Thanet Writers Spotlight Charles Hamilton

David Chitty highlights the life, works and legacy of writer and author Charles Hamilton, and spotlights his connection to Thanet.

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Charles Hamilton was one of the world’s most prolific authors and, at one point, held the Guinness World Record for the number one spot. He also lived in Kingsgate up until his death in 1961.

As well as writing hundreds of stories under his own name, Charles had a habit of using a different pen name for each different set of characters he wrote about. Frank Richards for the Greyfriars School stories, Owen Conquest for Rockwood stories and Martin Clifford for St. Jim’s stories. One of Charles Hamilton’s go to genres was that of writing about boys’ public schools.

Hamilton began his writing career with quite a bit of success. He had his first story accepted for publication straight away in 1895 and quickly worked his way up to become the premier writer for the publishing company Trapps Holmes. He would continue to write for them until 1915, when he moved to Amalgamated Press.

Public Domain

It was with Amalgamated Press that Hamilton produced his most well-known work, writing under three different pseudonyms to create three different schools and three different sets of characters. These were written for the story papers Amalgamated Press were releasing, and were specifically targeted at boys. For one of these papers, The Magnet, Hamilton wrote stories in 82% of the issues. This would last until the late 1930s and early 40s, with the decline partly due to competition and new emerging formats, but also because of the lack of availability of paper during World War Two.

Hamilton continued to write in the same vein but for a new publisher, but due to copyright ownership he was unable to continue writing some of his most well-known characters. However, he eventually gained permission to write about them again and was able to produce a hardback series. The first novel in the series, Billy Bunter of Greyfriars School, was an instant success. Published in 1947, it sold the maximum amount of books that were allowed because of the paper shortages. It was reprinted multiple times over the decades that followed by multiple publishers, and between 1947 and 1965 Hamilton published nearly forty books in the series. He wrote other books in this time too, as well as several series of the Billy Bunter books for the BBC.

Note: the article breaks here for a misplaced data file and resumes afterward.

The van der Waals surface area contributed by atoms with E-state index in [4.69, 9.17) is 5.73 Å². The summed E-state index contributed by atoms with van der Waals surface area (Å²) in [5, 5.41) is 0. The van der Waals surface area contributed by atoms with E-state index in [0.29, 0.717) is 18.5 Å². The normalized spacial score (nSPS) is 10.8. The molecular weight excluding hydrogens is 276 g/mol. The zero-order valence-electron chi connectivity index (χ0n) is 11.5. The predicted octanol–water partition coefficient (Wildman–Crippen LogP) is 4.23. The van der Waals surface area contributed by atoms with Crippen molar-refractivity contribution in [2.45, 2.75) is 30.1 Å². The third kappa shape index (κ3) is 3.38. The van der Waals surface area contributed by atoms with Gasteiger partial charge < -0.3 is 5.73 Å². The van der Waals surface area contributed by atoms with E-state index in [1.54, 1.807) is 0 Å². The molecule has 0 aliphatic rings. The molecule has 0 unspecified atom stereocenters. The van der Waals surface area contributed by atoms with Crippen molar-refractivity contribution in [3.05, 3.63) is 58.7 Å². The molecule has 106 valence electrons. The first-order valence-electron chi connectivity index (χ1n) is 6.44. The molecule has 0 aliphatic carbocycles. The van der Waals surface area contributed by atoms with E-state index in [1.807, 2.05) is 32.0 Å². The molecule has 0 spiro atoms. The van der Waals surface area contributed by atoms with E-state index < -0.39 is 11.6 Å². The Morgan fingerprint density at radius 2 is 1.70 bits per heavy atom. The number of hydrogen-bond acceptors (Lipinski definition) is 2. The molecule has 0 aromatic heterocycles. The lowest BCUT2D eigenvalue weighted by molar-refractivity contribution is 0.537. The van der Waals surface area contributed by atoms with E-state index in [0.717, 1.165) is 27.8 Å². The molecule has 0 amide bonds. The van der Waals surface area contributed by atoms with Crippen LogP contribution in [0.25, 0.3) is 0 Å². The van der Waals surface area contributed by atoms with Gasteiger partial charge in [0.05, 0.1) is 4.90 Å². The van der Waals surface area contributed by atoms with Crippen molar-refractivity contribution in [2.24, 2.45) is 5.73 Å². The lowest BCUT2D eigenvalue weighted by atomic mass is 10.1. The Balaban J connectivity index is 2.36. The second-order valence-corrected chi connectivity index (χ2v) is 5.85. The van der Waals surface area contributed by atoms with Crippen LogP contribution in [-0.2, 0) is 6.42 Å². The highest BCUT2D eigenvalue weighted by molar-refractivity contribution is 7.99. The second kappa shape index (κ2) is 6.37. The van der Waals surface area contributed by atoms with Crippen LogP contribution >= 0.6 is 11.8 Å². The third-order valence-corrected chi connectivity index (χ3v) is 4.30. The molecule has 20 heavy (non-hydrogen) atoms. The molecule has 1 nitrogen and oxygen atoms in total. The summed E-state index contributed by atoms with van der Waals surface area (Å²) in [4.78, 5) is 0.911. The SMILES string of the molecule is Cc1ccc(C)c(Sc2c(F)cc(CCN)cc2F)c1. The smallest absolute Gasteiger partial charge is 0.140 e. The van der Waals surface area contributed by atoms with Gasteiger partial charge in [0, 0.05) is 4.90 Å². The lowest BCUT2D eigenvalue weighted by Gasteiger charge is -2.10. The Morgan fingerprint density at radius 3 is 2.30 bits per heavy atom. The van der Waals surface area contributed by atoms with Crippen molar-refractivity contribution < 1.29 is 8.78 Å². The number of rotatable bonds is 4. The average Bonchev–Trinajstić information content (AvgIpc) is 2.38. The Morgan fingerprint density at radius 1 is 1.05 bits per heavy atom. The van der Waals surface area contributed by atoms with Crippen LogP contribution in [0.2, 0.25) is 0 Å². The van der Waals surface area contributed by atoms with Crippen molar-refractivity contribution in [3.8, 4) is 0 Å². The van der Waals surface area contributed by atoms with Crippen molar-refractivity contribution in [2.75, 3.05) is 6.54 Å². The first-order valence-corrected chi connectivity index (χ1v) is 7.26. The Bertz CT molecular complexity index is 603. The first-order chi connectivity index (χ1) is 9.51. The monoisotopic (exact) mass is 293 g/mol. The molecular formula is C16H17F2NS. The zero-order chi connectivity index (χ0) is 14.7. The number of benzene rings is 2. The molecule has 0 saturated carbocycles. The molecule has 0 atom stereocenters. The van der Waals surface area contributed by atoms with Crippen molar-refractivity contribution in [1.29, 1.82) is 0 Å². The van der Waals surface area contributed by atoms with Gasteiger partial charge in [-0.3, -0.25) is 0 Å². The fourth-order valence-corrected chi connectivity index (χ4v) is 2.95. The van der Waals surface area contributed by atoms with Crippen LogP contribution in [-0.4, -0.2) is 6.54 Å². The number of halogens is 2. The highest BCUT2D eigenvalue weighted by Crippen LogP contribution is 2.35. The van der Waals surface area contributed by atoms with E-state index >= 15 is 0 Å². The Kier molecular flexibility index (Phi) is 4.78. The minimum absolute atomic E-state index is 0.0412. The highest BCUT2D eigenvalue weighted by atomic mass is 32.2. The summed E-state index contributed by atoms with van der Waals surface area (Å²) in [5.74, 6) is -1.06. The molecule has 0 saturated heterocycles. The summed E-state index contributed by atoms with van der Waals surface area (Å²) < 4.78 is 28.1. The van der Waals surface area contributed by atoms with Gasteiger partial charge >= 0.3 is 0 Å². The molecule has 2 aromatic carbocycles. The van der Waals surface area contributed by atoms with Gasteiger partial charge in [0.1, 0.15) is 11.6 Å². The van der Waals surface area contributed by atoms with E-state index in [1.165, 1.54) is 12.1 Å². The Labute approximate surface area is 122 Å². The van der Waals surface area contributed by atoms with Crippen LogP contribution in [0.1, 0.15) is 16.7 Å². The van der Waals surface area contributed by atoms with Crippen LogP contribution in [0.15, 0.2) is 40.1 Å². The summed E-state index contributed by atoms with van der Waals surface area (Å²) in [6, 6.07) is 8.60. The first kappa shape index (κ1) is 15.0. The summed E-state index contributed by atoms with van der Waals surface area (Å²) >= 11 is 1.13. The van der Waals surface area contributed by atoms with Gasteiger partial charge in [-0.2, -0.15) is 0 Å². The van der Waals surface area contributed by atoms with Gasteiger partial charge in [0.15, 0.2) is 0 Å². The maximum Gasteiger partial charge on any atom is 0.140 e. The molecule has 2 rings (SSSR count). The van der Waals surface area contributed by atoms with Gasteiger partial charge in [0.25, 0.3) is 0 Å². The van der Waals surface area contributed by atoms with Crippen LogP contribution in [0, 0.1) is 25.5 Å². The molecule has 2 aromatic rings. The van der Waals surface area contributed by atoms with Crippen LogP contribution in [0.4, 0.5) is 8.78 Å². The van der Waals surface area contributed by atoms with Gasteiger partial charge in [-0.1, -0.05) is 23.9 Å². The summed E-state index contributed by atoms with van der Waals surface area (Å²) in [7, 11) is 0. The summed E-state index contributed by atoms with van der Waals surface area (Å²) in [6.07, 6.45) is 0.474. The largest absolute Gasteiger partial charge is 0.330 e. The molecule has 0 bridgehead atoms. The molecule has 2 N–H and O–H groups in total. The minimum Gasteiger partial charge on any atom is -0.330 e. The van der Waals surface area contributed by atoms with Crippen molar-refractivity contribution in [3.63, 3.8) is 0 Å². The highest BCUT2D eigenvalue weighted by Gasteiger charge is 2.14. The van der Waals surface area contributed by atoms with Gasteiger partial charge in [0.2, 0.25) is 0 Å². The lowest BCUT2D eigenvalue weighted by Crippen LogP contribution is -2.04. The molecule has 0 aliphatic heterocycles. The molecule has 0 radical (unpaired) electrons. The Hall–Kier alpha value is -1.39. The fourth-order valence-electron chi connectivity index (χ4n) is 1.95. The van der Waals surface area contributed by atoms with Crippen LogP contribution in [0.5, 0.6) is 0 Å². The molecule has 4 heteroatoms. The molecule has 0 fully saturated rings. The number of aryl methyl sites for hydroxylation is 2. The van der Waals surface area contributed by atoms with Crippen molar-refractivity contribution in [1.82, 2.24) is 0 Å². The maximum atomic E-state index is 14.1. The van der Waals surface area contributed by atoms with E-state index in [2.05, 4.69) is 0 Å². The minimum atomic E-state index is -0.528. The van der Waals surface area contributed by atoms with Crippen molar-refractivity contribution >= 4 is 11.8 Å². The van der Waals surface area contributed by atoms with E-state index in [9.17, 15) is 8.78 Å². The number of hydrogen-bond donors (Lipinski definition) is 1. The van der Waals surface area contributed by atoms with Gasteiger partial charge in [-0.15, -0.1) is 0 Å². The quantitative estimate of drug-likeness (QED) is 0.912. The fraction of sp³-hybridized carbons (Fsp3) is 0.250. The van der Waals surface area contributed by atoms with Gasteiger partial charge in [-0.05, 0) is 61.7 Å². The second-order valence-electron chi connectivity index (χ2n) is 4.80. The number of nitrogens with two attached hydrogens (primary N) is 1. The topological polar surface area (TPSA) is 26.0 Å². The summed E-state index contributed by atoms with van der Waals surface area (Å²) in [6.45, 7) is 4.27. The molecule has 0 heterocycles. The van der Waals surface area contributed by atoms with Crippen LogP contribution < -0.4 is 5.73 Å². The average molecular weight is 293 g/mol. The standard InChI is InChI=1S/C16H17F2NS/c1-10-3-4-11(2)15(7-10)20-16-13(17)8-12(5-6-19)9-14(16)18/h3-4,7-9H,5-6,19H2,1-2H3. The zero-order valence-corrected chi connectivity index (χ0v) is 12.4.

It wasn’t until somewhat later in his career that Hamilton began to gain any real notoriety for his work. His early stories for the papers were, largely, printed on cheap paper and, by its very nature, disposable and short lived. This meant that he would have probably disappeared into obscurity had a privately printed publication called the Story Paper Collector not distributed his work. Hamilton had his loyal following before this, but he hadn’t received any noteworthy mainstream attention.

Hamilton’s writing even caught the eye of George Orwell, who wrote about it in an essay called ‘Boys’ Weeklies.’

Consequently they have to be written in a style that is easily imitated—an extraordinary, artificial, repetitive style, quite different from anything else now existing in English literature …

Boys’ Weeklies by George Orwell

One of the main issues with Hamilton’s writing was that, when he was unavailable to write for one of the papers, another writer would continue the story under Hamilton’s name. That led to the writing itself becoming quite bland, for the papers at least.

Between 1926 and his death in 1961, Hamilton never left England, staying in his home in Kingsgate and being looked after by his housekeeper, Edith Hood. Hamilton was dedicated to his fan base and, even while a recluse in his later years, would still keep in touch with his fans through letters.

What I personally found most interesting about Charles Hamilton is how little he is mentioned locally. He is known, but not to the same degree as others. If we compare Hamilton to another well-known writer who lived in Broadstairs, Charles Dickens, we can see quite a difference. Charles Dickens has a pub, a festival, a museum and a school all named after him, whereas Hamilton has nothing. Both men had a great amount of success in their times and Hamilton had quite an impact on the industry and his readership. I’m not saying that Dickens doesn’t deserve the attention that he has, but that he wasn’t the only local writer that had a great deal of success and notoriety. And, as a writer, I like to study why some writers achieve immortality through their works while others do not. I think Charles Hamilton and Charles Dickens are a very good example of this to discuss.

If you’re interested in or like reading classic literature, I would definitely recommend giving the work of Charles Hamilton a read to see what you think.

David Chitty was born and raised in Thanet in the 90s. He devotes most of his energies to writing fantasy fiction novels.

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